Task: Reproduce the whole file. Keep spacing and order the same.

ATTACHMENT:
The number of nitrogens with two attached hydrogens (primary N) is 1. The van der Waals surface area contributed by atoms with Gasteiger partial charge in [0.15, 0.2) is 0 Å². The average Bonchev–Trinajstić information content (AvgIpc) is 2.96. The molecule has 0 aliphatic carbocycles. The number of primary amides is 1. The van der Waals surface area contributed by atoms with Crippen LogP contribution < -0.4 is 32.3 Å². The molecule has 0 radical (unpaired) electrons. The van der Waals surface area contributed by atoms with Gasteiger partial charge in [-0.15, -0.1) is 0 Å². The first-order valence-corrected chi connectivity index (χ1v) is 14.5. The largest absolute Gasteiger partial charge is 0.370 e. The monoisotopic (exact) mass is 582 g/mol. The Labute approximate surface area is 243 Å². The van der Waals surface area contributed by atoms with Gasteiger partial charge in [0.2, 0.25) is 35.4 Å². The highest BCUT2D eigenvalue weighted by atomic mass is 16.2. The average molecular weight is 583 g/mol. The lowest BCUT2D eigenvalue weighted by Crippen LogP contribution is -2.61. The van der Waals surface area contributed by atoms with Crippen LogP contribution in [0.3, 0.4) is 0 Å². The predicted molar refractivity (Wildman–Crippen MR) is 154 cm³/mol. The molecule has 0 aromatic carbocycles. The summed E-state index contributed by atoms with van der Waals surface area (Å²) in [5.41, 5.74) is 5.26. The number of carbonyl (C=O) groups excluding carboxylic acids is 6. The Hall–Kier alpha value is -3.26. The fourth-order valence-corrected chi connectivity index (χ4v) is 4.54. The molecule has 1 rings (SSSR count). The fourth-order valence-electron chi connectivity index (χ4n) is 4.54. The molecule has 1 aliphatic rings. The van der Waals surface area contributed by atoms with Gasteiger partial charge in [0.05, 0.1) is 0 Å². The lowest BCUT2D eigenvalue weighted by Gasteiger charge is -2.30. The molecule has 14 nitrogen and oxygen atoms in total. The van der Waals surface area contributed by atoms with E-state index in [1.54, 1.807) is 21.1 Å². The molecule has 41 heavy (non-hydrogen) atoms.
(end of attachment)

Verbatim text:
The number of nitrogens with two attached hydrogens (primary N) is 1. The van der Waals surface area contributed by atoms with Gasteiger partial charge in [0.15, 0.2) is 0 Å². The average Bonchev–Trinajstić information content (AvgIpc) is 2.96. The molecule has 0 aliphatic carbocycles. The number of primary amides is 1. The van der Waals surface area contributed by atoms with Crippen LogP contribution < -0.4 is 32.3 Å². The molecule has 0 radical (unpaired) electrons. The van der Waals surface area contributed by atoms with Gasteiger partial charge in [-0.15, -0.1) is 0 Å². The first-order valence-corrected chi connectivity index (χ1v) is 14.5. The largest absolute Gasteiger partial charge is 0.370 e. The monoisotopic (exact) mass is 582 g/mol. The Labute approximate surface area is 243 Å². The van der Waals surface area contributed by atoms with Gasteiger partial charge in [0.2, 0.25) is 35.4 Å². The highest BCUT2D eigenvalue weighted by atomic mass is 16.2. The average molecular weight is 583 g/mol. The lowest BCUT2D eigenvalue weighted by Crippen LogP contribution is -2.61. The van der Waals surface area contributed by atoms with Crippen LogP contribution in [0.3, 0.4) is 0 Å². The predicted molar refractivity (Wildman–Crippen MR) is 154 cm³/mol. The molecule has 0 aromatic carbocycles. The summed E-state index contributed by atoms with van der Waals surface area (Å²) in [5.41, 5.74) is 5.26. The number of carbonyl (C=O) groups excluding carboxylic acids is 6. The Hall–Kier alpha value is -3.26. The fourth-order valence-corrected chi connectivity index (χ4v) is 4.54. The molecule has 1 rings (SSSR count). The fourth-order valence-electron chi connectivity index (χ4n) is 4.54. The molecule has 1 aliphatic rings. The van der Waals surface area contributed by atoms with Gasteiger partial charge in [0.05, 0.1) is 0 Å². The lowest BCUT2D eigenvalue weighted by Gasteiger charge is -2.30. The molecule has 14 nitrogen and oxygen atoms in total. The van der Waals surface area contributed by atoms with E-state index in [1.54, 1.807) is 21.1 Å². The molecule has 41 heavy (non-hydrogen) atoms.